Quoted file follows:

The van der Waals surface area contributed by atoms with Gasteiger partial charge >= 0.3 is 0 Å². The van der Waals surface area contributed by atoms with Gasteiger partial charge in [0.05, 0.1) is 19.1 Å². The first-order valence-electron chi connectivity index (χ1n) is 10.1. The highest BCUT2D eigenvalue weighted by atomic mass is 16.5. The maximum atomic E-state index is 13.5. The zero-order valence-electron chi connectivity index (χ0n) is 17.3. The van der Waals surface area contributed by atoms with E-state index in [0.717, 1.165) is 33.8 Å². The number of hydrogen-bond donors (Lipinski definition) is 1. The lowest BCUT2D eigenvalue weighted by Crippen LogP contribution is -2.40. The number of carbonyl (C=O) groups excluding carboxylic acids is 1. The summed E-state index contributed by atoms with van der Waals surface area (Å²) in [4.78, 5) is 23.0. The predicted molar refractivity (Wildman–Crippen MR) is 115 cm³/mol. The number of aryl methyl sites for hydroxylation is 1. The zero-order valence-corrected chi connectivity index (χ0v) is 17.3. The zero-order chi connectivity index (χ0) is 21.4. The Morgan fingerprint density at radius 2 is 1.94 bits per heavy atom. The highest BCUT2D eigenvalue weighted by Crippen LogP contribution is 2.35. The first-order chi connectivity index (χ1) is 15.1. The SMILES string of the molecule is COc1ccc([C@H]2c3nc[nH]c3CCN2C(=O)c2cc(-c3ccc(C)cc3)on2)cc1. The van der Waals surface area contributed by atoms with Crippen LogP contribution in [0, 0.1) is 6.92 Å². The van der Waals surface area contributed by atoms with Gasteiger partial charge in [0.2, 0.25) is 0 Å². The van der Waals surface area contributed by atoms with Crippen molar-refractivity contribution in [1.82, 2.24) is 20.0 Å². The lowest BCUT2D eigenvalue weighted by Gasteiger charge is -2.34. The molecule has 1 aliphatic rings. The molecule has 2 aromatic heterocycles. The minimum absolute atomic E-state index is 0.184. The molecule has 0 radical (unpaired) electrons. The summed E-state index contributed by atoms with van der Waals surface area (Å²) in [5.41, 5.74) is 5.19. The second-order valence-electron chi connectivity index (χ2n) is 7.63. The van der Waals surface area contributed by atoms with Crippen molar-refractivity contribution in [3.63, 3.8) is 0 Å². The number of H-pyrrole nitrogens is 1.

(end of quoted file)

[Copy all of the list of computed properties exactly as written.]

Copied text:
The van der Waals surface area contributed by atoms with Gasteiger partial charge >= 0.3 is 0 Å². The van der Waals surface area contributed by atoms with Gasteiger partial charge in [0.05, 0.1) is 19.1 Å². The first-order valence-electron chi connectivity index (χ1n) is 10.1. The highest BCUT2D eigenvalue weighted by atomic mass is 16.5. The maximum atomic E-state index is 13.5. The zero-order valence-electron chi connectivity index (χ0n) is 17.3. The van der Waals surface area contributed by atoms with E-state index in [0.717, 1.165) is 33.8 Å². The number of hydrogen-bond donors (Lipinski definition) is 1. The lowest BCUT2D eigenvalue weighted by Crippen LogP contribution is -2.40. The number of carbonyl (C=O) groups excluding carboxylic acids is 1. The summed E-state index contributed by atoms with van der Waals surface area (Å²) in [4.78, 5) is 23.0. The predicted molar refractivity (Wildman–Crippen MR) is 115 cm³/mol. The number of aryl methyl sites for hydroxylation is 1. The zero-order valence-corrected chi connectivity index (χ0v) is 17.3. The zero-order chi connectivity index (χ0) is 21.4. The Morgan fingerprint density at radius 2 is 1.94 bits per heavy atom. The highest BCUT2D eigenvalue weighted by Crippen LogP contribution is 2.35. The first-order chi connectivity index (χ1) is 15.1. The SMILES string of the molecule is COc1ccc([C@H]2c3nc[nH]c3CCN2C(=O)c2cc(-c3ccc(C)cc3)on2)cc1. The van der Waals surface area contributed by atoms with Crippen LogP contribution in [0, 0.1) is 6.92 Å². The van der Waals surface area contributed by atoms with Gasteiger partial charge in [0.2, 0.25) is 0 Å². The van der Waals surface area contributed by atoms with Crippen molar-refractivity contribution in [1.82, 2.24) is 20.0 Å². The lowest BCUT2D eigenvalue weighted by Gasteiger charge is -2.34. The molecule has 1 aliphatic rings. The molecule has 2 aromatic heterocycles. The minimum absolute atomic E-state index is 0.184. The molecule has 0 radical (unpaired) electrons. The summed E-state index contributed by atoms with van der Waals surface area (Å²) in [5.41, 5.74) is 5.19. The second-order valence-electron chi connectivity index (χ2n) is 7.63. The van der Waals surface area contributed by atoms with Crippen molar-refractivity contribution in [3.63, 3.8) is 0 Å². The number of H-pyrrole nitrogens is 1.